## Pre-Algebra Tutorial

*Exponents, Equations, and Expressions*

#### Intro

Exponents that are whole numbers are straight forward: 5 to the second is 25 and 6 to the third is 216. 5 to the second is also known as 5 squared and 6 to the third is also known as 6 cubed. Why? Because 5×5= 25= 5 squared and 6x6x6= 216= 6 cubed. This is the most basic form of exponents. Now we throw together numbers and equations:

Don’t be scared; these are the exponent properties and a very helpful guide in solving and simplifying equations. Let us take the **first rule** and apply it: 5 to the second times 5 to the sixth would be 5 to the eighth. **Rule 2:** 4 to the third to the fifth is 4 to the fifteenth. **Rule 3:** (4×6)to the second is 4 to the second multiplied by 6 to the second. **Rule 4:** 5 to the negative third is one divided by 5 to the third. **Rule 5:** (4/7) to the third is 4 to the third divided by 7 to the third. **Rule 6:** (4/9) to the negative second is (9/4) to the second. **Rule 7:** any number (except zero) to the power of zero will equal one. **Rule 8:** 7 to the sixth divided by 7 to the second is 7 to the fourth.

That’s a lot. Sometimes there will be a rule within a rule. For example: 3 to the second divided by 3 to the negative third is what? Well there seems to be rules 4 and 8 in this equation. DON’T OVER THINK IT! Just use rule 8: 2-(-3)=5. So this equation is actually equal to 3 to the fifth.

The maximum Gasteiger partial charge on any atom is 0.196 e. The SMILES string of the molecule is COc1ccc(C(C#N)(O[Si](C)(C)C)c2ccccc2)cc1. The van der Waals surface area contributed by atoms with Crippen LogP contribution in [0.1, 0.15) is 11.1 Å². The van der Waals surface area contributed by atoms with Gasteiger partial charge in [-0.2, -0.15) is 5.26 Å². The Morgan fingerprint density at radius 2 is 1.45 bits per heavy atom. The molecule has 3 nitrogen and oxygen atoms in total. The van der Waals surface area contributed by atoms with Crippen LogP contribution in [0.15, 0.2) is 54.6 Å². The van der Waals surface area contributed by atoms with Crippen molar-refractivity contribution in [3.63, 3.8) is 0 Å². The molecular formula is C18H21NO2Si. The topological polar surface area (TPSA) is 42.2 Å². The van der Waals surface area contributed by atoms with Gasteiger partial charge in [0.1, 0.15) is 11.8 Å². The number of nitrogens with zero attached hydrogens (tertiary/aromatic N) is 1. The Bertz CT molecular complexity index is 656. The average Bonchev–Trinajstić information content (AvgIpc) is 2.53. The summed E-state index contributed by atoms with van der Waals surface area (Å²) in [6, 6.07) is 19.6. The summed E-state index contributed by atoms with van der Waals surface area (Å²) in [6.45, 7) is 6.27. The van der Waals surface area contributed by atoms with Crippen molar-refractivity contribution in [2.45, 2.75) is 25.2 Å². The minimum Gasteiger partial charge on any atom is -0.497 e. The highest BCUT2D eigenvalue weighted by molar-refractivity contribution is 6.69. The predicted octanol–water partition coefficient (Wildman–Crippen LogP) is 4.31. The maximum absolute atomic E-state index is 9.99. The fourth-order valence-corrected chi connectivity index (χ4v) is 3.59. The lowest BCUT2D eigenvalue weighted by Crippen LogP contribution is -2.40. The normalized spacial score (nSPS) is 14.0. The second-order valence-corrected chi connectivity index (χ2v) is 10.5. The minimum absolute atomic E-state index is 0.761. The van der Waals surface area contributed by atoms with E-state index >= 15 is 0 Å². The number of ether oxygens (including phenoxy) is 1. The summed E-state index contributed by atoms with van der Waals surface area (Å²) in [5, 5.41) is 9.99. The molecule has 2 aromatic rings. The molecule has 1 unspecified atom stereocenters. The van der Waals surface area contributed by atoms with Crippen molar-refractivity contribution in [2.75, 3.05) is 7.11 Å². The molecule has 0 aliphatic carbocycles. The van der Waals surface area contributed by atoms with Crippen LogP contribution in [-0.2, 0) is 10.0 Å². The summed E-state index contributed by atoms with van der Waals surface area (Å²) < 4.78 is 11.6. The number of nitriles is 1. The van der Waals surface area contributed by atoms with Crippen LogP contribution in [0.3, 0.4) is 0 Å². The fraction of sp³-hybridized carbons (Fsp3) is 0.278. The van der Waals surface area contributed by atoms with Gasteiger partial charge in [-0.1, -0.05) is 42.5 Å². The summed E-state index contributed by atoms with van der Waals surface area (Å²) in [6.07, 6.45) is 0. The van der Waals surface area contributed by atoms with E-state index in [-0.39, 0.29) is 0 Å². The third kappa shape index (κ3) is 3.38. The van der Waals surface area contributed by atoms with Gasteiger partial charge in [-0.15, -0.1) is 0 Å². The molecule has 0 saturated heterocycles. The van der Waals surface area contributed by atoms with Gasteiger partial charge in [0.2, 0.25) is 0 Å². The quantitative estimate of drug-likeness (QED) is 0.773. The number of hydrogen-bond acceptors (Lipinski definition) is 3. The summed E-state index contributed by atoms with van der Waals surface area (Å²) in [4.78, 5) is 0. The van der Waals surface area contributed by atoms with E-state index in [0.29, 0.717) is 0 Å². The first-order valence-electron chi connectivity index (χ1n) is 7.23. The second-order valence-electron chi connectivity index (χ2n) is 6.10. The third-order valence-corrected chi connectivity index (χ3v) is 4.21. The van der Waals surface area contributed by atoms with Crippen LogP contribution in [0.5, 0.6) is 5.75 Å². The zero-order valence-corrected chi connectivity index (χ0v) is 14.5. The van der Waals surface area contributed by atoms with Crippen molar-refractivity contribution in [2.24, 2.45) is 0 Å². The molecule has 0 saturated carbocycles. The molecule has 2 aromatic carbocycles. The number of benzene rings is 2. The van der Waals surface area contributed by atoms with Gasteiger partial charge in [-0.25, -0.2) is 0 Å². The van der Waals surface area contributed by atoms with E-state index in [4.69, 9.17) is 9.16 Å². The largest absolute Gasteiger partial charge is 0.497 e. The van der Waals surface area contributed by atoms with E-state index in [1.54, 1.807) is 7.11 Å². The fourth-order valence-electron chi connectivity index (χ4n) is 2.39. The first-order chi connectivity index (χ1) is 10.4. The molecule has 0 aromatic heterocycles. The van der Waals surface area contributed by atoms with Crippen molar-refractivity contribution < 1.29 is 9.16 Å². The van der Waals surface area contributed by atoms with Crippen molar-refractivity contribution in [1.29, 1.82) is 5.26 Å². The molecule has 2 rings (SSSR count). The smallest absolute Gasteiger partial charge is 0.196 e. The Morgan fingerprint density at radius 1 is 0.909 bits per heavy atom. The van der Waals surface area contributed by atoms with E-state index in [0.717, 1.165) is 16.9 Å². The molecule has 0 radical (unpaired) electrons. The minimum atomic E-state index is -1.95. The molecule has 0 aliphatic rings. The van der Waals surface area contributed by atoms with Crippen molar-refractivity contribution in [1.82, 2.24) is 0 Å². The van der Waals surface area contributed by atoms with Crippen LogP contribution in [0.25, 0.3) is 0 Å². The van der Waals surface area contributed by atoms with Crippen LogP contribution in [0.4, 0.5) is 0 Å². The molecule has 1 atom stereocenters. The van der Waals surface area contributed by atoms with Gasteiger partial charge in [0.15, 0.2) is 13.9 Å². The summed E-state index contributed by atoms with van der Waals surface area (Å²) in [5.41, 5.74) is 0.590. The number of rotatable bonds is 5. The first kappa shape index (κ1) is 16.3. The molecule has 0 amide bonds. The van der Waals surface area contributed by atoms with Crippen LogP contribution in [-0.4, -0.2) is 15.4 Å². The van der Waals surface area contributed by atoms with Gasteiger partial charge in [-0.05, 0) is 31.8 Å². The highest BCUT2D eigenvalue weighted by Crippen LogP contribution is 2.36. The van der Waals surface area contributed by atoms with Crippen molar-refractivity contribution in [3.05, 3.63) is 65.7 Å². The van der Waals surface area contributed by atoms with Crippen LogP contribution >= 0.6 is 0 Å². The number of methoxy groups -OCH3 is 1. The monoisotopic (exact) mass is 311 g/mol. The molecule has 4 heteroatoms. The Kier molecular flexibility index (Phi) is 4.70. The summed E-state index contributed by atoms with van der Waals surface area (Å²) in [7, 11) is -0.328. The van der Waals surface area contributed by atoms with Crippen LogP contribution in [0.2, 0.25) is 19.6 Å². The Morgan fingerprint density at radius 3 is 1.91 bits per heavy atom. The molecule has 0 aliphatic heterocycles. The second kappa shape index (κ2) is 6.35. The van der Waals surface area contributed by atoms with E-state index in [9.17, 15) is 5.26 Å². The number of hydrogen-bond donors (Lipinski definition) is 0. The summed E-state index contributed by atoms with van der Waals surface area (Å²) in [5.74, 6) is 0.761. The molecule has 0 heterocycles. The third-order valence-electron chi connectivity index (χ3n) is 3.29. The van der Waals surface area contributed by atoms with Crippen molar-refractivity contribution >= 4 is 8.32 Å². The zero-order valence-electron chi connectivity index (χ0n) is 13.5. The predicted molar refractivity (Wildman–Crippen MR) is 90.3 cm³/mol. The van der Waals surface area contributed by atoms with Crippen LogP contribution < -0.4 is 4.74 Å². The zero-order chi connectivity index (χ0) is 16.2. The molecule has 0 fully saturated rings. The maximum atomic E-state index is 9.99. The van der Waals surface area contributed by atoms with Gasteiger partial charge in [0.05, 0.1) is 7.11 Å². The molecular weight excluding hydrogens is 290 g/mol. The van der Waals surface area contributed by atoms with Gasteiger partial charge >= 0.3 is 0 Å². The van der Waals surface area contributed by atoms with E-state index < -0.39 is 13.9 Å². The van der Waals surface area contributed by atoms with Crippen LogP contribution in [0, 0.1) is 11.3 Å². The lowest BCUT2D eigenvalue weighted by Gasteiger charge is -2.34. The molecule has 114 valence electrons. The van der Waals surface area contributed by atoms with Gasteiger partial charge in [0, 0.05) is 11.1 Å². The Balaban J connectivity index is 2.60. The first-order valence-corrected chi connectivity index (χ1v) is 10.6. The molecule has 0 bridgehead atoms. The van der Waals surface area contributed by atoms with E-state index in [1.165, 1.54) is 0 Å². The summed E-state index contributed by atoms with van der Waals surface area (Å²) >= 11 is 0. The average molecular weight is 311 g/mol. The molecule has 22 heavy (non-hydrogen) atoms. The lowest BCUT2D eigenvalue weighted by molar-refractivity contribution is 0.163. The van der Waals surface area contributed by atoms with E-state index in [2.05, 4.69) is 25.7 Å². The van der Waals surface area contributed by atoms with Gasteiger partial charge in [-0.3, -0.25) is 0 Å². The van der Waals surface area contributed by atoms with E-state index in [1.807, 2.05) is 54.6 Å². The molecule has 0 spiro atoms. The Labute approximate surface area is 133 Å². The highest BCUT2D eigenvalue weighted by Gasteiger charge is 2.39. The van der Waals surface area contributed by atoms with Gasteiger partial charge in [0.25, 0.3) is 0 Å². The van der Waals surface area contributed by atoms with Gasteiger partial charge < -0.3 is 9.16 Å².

**TIP:** When using a calculator, be very cautious as to where the parenthesis, negative, and exponent buttons should be used. It will make a huge difference for some of these rules.

Applying a function for a number is usually how equations will be written: x to third or y to the negative fifth. Do not let this confuse you. They are simply letters in place of numbers that do not yet have value. In the future, more tools will be available for you to solve these functions. For now, this will help better understand the simplification of these functions.

#### Sample Problem

**Do not** calculate the final number; find the simplified version.

1. 3 to the third multiplied by 3 to the fifth

2. 2 to the negative second divided by 2 to the fifth

3. 4 to the third to the fourth

4. 12 to the zero power

5. (4×7) to the sixth

6. (6/2) to the negative fourth

7. 10 to the negative third

8. (9/5) to the third

9. 9 to the negative third divided by 9 to the power of zero

#### Solution

1. 3 to the eighth.

Rule 1: add the exponents 3+5

2. 2 to the negative seventh.

Rule 8: subtract the exponents -2-5

3. 4 to the twelfth.

Rule 2: multiply the exponents 3×4

4. 1

Rule 7: any number (except zero) to the power of zero is 1

5. 4 to the sixth multiplied by 7 to the sixth.

Rule 3: take the outside exponent of 6 and apply it to each number inside the parenthesis

6. (2/6) to the fourth.

Rule 6: Switch the numbers inside the parenthesis to make the exponent positive

7. 1 divided by 10 to the third.

Rule 4: take one and divide it by the original number to make the exponent positive

8. 9 to the third divided by 5 to the third.

Rule 5: Take the outside exponent and apply it to each number

9. 1 divided by 9 to the third

Rule 7: the 9 to the power of zero becomes one

Rule 4: take one and divide it by the original number to make the exponent positive

# About The Author

Math, Financing, And Accounting |

I am a recent graduate from Kent State University with an Associate of Applied Business and a Bachelor of Business Administration. During my studies, I excelled at math, financing, and accounting and was offered tutoring jobs at the university. Unfortunately, I had to decline the jobs at the time du... |

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